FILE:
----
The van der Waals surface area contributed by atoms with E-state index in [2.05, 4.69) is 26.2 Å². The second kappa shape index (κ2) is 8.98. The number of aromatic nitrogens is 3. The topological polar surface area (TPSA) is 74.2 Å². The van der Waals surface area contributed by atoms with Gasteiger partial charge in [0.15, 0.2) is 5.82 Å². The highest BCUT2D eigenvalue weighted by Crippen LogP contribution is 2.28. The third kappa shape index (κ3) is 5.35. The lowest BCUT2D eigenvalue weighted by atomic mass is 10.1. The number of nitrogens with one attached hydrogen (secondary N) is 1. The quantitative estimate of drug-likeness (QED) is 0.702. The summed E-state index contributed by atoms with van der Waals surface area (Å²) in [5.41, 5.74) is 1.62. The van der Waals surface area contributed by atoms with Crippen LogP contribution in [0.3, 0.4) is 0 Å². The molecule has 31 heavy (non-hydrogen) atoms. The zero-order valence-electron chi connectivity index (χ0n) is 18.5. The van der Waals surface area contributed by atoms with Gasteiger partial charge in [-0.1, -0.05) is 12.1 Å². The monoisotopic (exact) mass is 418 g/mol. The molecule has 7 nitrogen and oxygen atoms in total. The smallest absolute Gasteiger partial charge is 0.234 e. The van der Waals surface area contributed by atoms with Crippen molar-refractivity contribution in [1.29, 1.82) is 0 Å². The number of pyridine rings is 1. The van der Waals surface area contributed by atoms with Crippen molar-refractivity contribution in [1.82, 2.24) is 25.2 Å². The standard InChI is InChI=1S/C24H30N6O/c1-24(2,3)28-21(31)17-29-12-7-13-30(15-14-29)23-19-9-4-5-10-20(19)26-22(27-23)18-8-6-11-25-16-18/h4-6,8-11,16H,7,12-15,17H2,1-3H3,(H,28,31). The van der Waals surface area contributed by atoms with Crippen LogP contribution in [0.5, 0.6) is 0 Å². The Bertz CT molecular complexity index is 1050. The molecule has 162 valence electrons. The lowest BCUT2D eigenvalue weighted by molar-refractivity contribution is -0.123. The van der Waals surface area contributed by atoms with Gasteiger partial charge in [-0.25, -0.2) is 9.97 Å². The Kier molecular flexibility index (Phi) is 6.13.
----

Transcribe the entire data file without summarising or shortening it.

The van der Waals surface area contributed by atoms with E-state index in [2.05, 4.69) is 26.2 Å². The second kappa shape index (κ2) is 8.98. The number of aromatic nitrogens is 3. The topological polar surface area (TPSA) is 74.2 Å². The van der Waals surface area contributed by atoms with Gasteiger partial charge in [0.15, 0.2) is 5.82 Å². The highest BCUT2D eigenvalue weighted by Crippen LogP contribution is 2.28. The third kappa shape index (κ3) is 5.35. The lowest BCUT2D eigenvalue weighted by atomic mass is 10.1. The number of nitrogens with one attached hydrogen (secondary N) is 1. The quantitative estimate of drug-likeness (QED) is 0.702. The summed E-state index contributed by atoms with van der Waals surface area (Å²) in [5.41, 5.74) is 1.62. The van der Waals surface area contributed by atoms with Crippen LogP contribution in [0.3, 0.4) is 0 Å². The molecule has 31 heavy (non-hydrogen) atoms. The zero-order valence-electron chi connectivity index (χ0n) is 18.5. The van der Waals surface area contributed by atoms with Gasteiger partial charge in [-0.1, -0.05) is 12.1 Å². The monoisotopic (exact) mass is 418 g/mol. The molecule has 7 nitrogen and oxygen atoms in total. The smallest absolute Gasteiger partial charge is 0.234 e. The van der Waals surface area contributed by atoms with Crippen molar-refractivity contribution in [1.29, 1.82) is 0 Å². The number of pyridine rings is 1. The van der Waals surface area contributed by atoms with Crippen molar-refractivity contribution in [1.82, 2.24) is 25.2 Å². The standard InChI is InChI=1S/C24H30N6O/c1-24(2,3)28-21(31)17-29-12-7-13-30(15-14-29)23-19-9-4-5-10-20(19)26-22(27-23)18-8-6-11-25-16-18/h4-6,8-11,16H,7,12-15,17H2,1-3H3,(H,28,31). The van der Waals surface area contributed by atoms with Crippen LogP contribution in [0.5, 0.6) is 0 Å². The Bertz CT molecular complexity index is 1050. The molecule has 162 valence electrons. The lowest BCUT2D eigenvalue weighted by molar-refractivity contribution is -0.123. The van der Waals surface area contributed by atoms with Gasteiger partial charge in [-0.25, -0.2) is 9.97 Å². The Kier molecular flexibility index (Phi) is 6.13.